20 - James A Garfield
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The Dark Horse: The Surprise Election and Political Murder of James A. Garfield
Destiny of the republic : a tale of madness, medicine, and the murder of a president
From the tow-path to the White House
James Garfield could write Latin with one hand and Greek with the other.
Garfield was the second president shot in office. Doctors tried to find the bullet with a metal detector invented by Alexander Graham Bell. But the device failed because Garfield was placed on a bed with metal springs, and no one thought to move him. He died on September 19, 1881.
Garfield was our first left-handed president.
He was the first president to campaign in more than one language.
He was named after his older brother James, who died in infancy, and his father, Abram Garfield.
Garfield was the only president to have been a preacher.
The Garfield story is a well presented history of a good man. If a reader assumes total accuracy by the writer, Mr. Garfield could have been a great man. The first months of his short term in office had been unpleasant with such things as strife within the Party, his wife's illness and removal from the city for recuperation and a clamor for political office, the last of which gave rise to his being shot by a severely disappointed seeker, Charles J. Guiteau, as he was arriving at a railway depot on his way to be with his wife. From that day, July 2, 1881, the book is presented almost as a diary covering the 80 days of medical mistakes. It is sad reading - even the piece about the 300 men building 3200 feet of railway line overnight to connect the main line at Elberon, Long Branch, with the door of the Francklyn's sea-front cottage where it was hoped the stricken President would be able to recuperate.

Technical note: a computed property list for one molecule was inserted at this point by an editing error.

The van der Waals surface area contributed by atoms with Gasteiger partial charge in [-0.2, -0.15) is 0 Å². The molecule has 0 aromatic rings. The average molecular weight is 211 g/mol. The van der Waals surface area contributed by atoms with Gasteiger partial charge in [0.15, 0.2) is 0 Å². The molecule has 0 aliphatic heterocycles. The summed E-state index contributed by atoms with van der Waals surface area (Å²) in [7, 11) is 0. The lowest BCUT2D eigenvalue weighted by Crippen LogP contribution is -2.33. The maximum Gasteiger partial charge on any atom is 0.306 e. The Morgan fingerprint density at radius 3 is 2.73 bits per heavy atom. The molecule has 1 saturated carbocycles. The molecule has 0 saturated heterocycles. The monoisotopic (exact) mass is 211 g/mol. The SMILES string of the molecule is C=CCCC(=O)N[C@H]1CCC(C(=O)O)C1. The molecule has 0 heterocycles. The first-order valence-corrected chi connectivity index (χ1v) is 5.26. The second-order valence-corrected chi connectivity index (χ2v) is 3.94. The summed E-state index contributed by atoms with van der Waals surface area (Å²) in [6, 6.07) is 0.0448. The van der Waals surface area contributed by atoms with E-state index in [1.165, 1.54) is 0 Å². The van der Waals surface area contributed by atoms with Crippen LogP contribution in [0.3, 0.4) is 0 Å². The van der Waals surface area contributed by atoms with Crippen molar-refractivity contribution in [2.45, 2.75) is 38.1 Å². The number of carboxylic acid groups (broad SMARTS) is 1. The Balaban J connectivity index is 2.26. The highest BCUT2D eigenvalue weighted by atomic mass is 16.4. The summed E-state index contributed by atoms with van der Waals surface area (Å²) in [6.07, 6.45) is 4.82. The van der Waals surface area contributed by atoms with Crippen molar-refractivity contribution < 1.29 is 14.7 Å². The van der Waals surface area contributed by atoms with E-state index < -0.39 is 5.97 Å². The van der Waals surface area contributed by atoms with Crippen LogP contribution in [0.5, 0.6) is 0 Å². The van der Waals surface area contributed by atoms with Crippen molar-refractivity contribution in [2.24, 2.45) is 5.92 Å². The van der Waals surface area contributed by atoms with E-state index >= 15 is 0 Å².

The book also contains the full text of the memorial address delivered before the Congress by James A. Blaine, ex-Secretary of State.
At the end of the book, Mr. Ridpath has added a 122 page "The Life and Trial of Guiteau the Assassin" which sums up the man with a capitalized, one line statement: "He is a moral idiot".
I admit to a partiality for old usage of the English language and for strong, certain, statements by biographers. I'm sure most of this treatise contains fact but I'm also sure some of it is colored by Mr. Ridpath's opinion.
If you can find the book, I'm sure you will enjoy the history of it.
It also cites new engineering of machinery for air cooling, air drying and air purifying being fitted to the executive mansion and many, many conflicting medical opinions and procedures being suffered. It seems clear that, should today's technology been available then, Mr. Garfield would not have died.
That caused the sadness I referred to. If it weren't so sad, it would be comic.
552026::The fatal bullet : a true account of the assassination, lingering pain, death, and burial of James A. Garfield, twentieth president of the United States; also including the inglorious life and career of the despised assassin Guiteau by Rick Geary - finished 2/6/2011